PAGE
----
Lani Hay: Yeah there are. Health care is absolutely going to affect small businesses. But, I know the president has signed mandates on wanting to force the government agencies to meet their small business contracting goals and encouraging women in business contracting.
I know that women in business now have a leg up in federal contracting. The government has mandated that specific industries give percentages of their contracting to women in businesses. The Small Business Administration has been really productive in this administration. Karen Mills is the administrator. They know that the way to jumpstart the economy and the job creation is really going to rest with small businesses.
You’ve got all of these large businesses like Amazon and Microsoft who are just laying off people left and right. Then there are small businesses like mine that are constantly growing and hiring, so there’s been much focus on small businesses.
Melissa Parker (Smashing Interviews Magazine): What is the Economic Institute for Empowerment of Women?
Lani Hay: That is an organization that was founded by Terry Neese who was also a founder of Women Impacting Public Policy. What they do is partner with a university and recruit women entrepreneurs from Afghanistan and other countries. They bring them over to the United States for a really intense summer MBA course and partner them with female entrepreneurs in America. In doing so they hope that they’ll bring back the entrepreneurships to their own country and stimulate growth in their respective regions.
Melissa Parker (Smashing Interviews Magazine): You’re involved with that organization?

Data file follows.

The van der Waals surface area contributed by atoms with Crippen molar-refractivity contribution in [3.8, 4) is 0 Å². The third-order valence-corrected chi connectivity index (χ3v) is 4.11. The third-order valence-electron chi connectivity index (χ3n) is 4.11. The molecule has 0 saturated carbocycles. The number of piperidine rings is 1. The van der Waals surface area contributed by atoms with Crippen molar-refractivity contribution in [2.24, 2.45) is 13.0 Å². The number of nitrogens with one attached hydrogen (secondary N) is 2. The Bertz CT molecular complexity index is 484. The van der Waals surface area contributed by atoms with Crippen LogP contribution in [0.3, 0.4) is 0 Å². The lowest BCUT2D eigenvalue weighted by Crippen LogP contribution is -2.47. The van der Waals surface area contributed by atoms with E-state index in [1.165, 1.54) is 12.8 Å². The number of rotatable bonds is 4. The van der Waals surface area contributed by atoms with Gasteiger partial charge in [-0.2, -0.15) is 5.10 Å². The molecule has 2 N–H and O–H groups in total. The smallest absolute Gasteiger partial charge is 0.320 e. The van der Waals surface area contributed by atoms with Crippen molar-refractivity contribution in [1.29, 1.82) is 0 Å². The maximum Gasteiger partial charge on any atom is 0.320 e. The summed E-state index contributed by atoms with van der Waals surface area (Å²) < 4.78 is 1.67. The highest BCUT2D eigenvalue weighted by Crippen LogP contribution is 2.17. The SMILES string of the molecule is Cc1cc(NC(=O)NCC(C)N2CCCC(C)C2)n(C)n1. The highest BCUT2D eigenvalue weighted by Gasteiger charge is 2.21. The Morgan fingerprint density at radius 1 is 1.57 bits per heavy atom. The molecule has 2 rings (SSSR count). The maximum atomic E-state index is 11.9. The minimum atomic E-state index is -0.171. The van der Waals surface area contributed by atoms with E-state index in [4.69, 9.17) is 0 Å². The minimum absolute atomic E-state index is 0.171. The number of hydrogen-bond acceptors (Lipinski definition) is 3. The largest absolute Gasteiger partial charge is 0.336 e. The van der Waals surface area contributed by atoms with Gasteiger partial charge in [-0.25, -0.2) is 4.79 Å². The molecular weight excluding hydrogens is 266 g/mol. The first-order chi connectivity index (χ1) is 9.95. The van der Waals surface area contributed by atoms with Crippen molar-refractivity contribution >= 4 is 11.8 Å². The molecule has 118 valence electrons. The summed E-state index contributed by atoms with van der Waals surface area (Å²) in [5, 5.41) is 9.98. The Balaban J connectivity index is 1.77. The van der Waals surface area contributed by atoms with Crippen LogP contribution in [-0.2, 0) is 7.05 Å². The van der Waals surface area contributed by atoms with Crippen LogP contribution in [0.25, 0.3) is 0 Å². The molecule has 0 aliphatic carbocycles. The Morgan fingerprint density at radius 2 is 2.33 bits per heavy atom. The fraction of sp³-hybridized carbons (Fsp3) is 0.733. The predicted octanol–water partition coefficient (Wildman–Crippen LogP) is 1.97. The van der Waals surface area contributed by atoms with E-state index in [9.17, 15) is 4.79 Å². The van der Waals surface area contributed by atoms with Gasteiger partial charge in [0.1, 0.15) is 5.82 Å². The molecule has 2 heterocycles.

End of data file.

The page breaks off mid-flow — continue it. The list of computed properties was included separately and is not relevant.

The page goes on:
Lani Hay: Yeah, I’ve lectured and mentored several students through that program.
Melissa Parker (Smashing Interviews Magazine): You also support The Creative Coalition. You recently held a screening in Washington, D.C. for the film The Dry Land.
Lani Hay: I’ve been an arts advocate for years, not only fine arts but the performing arts also. I’ve worked with them for several years. This opportunity came up where they were actually spotlighting The Dry Land, which is completely relevant to my business world. Many times the work I do has no linkage to what I do in my company, but The Dry Land absolutely does because it deals with Post Traumatic Stress Disorder and how it affects the military on the home front.
Melissa Parker (Smashing Interviews Magazine): What did you think about the film?
Lani Hay: I thought it was dead on. Ryan Williams did an amazing job researching and writing the film. It was written with such authenticity that I felt like I was visiting with some of my friends back in Texas … some of the people I served with.
Melissa Parker (Smashing Interviews Magazine): Lani, are you interested in politics?
Lani Hay: Yes, actually I am. I’m going to be moving back to Virginia next year where I was born and raised. I’ve only lived in Washington, D.C. for 5 years just to research the city and find out how it worked.
I want to be the next governor of Virginia and then would like to make a run for the White House at some point in the future.